If you would like to give us a call on her behalf then
        that is fine too, but we would need her to give us permission to speak to you on her behalf first.

        I hope this helps.

        Kind regards,

        Laura

  • Roxanne

    I am in debt with several payday loan companies, I’m 19 and I am terrified.
    I have missed payments and I can’t afford to pay them back, I don’t get my student finance until January and my part time job isn’t enough to cover the costs. If I use Step Change, will I be Blacklisted? Will it stop me from getting a mortgage etc in the future?

    • moneyaware

      Hi Roxanne,

      Thanks for your message. It’s understandable that you’re finding your situation scary, but please try not to worry. We advise people in a similar situation to you every day and this is something you have to deal with alone.

      You won’t be blacklisted for getting in touch with us – although it’s a common misconception! There’s no ‘blacklist’ as such, but if you default on payments to your creditors, it’ll be recorded on your credit file. As lenders use this to determine whether or not they will
      lend you money, it could affect their decision if you ask to borrow money again in the future. However your credit file is a bit like a conveyor belt, and most things recorded on it will drop off after six years. I’d recommend you deal with this debt sooner rather than later, and then look to build up your credit file once you’ve cleared the debt.

      As you mention you’ve fallen behind with payments to your creditors, I’d suggest you get in touch with us for free debt
      advice. One of our advisors will have a chat with you about your financial situation, work out a budget with you and talk you through the best options for dealing with your debt. You can call our helpline on 0800 138 1111 from Monday to Friday from 8am until 8pm and Saturdays from 8am until 4pm. It’s free to call from landlines and major mobile networks, including Orange/EE, O2, Vodafone, T-Mobile, Three, Tesco Mobile and Virgin Mobile.

      I hope this helps.

      Kind regards,

      Laura

    • Stoddy.

      Just to add to your frustration “No court in this country will ever imprison anyone for being in debt irrespective of the amount owing. And if you get letters from debt collection agencies giving you 7 day’s to pay or asking you to call them to make reasonable offer Or else. Do not contact them you do not have any credit agreement with any debt collection agency. write back to them telling them you have no agreement with them. burn the letters they send. if you want to make an offer make the best offer suitable to yourself that you can afford; do not over commit; if all you can afford is £1 then pay £1. and if your only a student the chances of you wanting a mortgage within the next 7 yrs which is when your credit file will be clear as the default can only stay on file for 7 yrs. fear not enjoy Uni and live your life.

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  • moneyaware

    Hi Rita,

    Thanks for posting.

    Our position on this is that we wouldn’t recommend taking out credit to cover existing debt.

    However situations can vary and without knowing more information, it’d be hard to offer more specific advice.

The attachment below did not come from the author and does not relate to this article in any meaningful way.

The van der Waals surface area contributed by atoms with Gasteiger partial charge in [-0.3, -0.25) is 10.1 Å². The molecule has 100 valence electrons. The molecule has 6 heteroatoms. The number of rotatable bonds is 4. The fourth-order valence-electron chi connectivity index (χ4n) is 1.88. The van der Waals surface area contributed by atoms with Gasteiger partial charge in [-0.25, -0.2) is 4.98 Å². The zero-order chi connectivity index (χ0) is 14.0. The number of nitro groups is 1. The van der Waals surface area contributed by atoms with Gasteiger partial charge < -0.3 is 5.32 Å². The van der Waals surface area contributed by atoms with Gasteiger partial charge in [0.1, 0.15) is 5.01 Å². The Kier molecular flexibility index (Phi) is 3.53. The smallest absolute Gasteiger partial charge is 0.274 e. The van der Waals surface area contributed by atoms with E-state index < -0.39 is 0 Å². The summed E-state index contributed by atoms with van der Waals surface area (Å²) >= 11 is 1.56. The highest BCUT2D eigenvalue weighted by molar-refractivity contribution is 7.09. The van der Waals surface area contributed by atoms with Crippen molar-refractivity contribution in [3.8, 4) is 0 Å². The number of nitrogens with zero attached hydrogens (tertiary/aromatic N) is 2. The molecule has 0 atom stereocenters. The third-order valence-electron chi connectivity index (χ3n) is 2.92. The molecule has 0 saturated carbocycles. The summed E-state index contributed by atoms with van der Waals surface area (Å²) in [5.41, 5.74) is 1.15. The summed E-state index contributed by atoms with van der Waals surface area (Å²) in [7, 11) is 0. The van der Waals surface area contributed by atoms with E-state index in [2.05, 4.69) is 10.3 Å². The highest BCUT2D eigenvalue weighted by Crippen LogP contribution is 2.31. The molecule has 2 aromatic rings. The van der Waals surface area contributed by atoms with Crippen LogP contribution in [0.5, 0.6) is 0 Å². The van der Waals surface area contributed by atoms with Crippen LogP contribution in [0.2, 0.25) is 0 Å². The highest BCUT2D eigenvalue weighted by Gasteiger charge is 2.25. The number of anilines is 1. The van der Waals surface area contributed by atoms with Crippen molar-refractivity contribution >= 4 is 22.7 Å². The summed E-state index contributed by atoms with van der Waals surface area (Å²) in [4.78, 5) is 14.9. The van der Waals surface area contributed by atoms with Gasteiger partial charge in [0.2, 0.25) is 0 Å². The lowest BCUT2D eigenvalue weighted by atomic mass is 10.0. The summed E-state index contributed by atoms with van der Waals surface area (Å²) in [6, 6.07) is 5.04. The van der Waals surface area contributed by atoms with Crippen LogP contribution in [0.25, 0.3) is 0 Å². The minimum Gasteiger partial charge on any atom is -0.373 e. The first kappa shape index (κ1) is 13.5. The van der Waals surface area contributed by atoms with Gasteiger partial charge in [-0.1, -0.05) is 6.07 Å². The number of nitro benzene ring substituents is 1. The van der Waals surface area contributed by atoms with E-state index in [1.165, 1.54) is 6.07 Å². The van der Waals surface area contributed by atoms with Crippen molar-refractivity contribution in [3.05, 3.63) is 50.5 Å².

If you’re struggling with repayments to your loan, it’s probably best to get some impartial advice.
    As a charity, all of our advice is free and we offer a range of debt solutions.

    You might benefit from giving us a call and talking with an advisor about your situation:

    http://www.stepchange.org/Contactus.aspx

    They’ll be able to take information about your debts, income and budget to help recommend a debt solution suited to you.

    I hope this helps and if you’ve got any more questions please let us know.

    Jen

  • Mary Ann

    Do you need any Financial Help such as Loan?If yes email us at brent.timmons@ymail.com with the below details..

    Full Name:
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  • Sarah

    I currently have 3 payday loans and they are all due to go out on 28th May, Ive read about cancelling the CPA but if I dont pay it will that not get me into a much worse situation? If I do pay them Im going to have to take out more pay day loans straight away to last the rest of the month until my next pay day so im not sure what the best option is, I already have a terrible credit score so Im not to concerned about that its more about the charges i will get if i dont pay it. If I do make the payments next week on the payday loans then I wont have the money to pay off my 4 credit cards which all charge £12 each for non payments so either way im going to be worse off than I am right now even with all the pay day loans :/

    • moneyaware

      Hi Sarah,

      If you’re struggling with payday loans and can’t afford to make the payments without borrowing more money, this is often a sign that the situation could spiral out of control and become even more difficult.

      Cancelling the payments will allow you to look at what options you have to deal with the debts you already have without borrowing more money. I understand you’re concerned about the charges you could get if you don’t make the payments, but this is something that we’d be happy to discuss this with you and look at what solutions and advice are available.

      We speak to lots of people in the same situation as you and we know how difficult it can be.

      I’d recommend speaking to us as we can offer our free, impartial and confidential debt advice and solutions and we’ll also be able to talk to you about what to do next.

      All of our advice is free and based on what’s right for you, don’t feel like you have to struggle on your own.
      You can find out more about how to get in touch by visiting http://www.stepchange.org/contactus.aspx

      I hope this helps,

      Rory